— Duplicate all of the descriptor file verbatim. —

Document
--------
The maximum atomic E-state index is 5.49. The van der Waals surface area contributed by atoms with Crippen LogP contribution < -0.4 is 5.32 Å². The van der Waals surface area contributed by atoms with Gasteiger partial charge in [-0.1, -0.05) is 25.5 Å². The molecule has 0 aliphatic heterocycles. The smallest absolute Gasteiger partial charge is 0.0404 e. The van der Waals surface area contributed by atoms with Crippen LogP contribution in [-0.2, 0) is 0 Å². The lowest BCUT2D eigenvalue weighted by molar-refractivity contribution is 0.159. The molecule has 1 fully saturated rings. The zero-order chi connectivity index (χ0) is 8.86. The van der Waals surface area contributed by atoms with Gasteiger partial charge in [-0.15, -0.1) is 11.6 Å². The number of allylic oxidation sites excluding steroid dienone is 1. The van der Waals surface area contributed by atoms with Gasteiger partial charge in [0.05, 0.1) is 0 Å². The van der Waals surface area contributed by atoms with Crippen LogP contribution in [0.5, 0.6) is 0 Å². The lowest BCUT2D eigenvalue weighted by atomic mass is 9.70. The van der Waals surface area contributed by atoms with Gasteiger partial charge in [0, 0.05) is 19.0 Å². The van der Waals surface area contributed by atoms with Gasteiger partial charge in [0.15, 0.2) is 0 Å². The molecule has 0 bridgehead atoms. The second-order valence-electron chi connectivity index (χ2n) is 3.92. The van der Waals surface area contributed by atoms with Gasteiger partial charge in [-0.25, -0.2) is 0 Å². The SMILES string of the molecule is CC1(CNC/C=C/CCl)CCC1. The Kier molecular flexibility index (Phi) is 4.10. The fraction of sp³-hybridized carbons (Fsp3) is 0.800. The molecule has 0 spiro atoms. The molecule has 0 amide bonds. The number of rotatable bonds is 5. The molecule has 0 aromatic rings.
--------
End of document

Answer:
The maximum atomic E-state index is 5.49. The van der Waals surface area contributed by atoms with Crippen LogP contribution < -0.4 is 5.32 Å². The van der Waals surface area contributed by atoms with Gasteiger partial charge in [-0.1, -0.05) is 25.5 Å². The molecule has 0 aliphatic heterocycles. The smallest absolute Gasteiger partial charge is 0.0404 e. The van der Waals surface area contributed by atoms with Crippen LogP contribution in [-0.2, 0) is 0 Å². The lowest BCUT2D eigenvalue weighted by molar-refractivity contribution is 0.159. The molecule has 1 fully saturated rings. The zero-order chi connectivity index (χ0) is 8.86. The van der Waals surface area contributed by atoms with Gasteiger partial charge in [-0.15, -0.1) is 11.6 Å². The number of allylic oxidation sites excluding steroid dienone is 1. The van der Waals surface area contributed by atoms with Gasteiger partial charge in [0.05, 0.1) is 0 Å². The van der Waals surface area contributed by atoms with Crippen LogP contribution in [0.5, 0.6) is 0 Å². The lowest BCUT2D eigenvalue weighted by atomic mass is 9.70. The van der Waals surface area contributed by atoms with Gasteiger partial charge in [0, 0.05) is 19.0 Å². The van der Waals surface area contributed by atoms with Gasteiger partial charge in [0.15, 0.2) is 0 Å². The molecule has 0 bridgehead atoms. The second-order valence-electron chi connectivity index (χ2n) is 3.92. The van der Waals surface area contributed by atoms with Gasteiger partial charge in [-0.25, -0.2) is 0 Å². The SMILES string of the molecule is CC1(CNC/C=C/CCl)CCC1. The Kier molecular flexibility index (Phi) is 4.10. The fraction of sp³-hybridized carbons (Fsp3) is 0.800. The molecule has 0 spiro atoms. The molecule has 0 amide bonds. The number of rotatable bonds is 5. The molecule has 0 aromatic rings.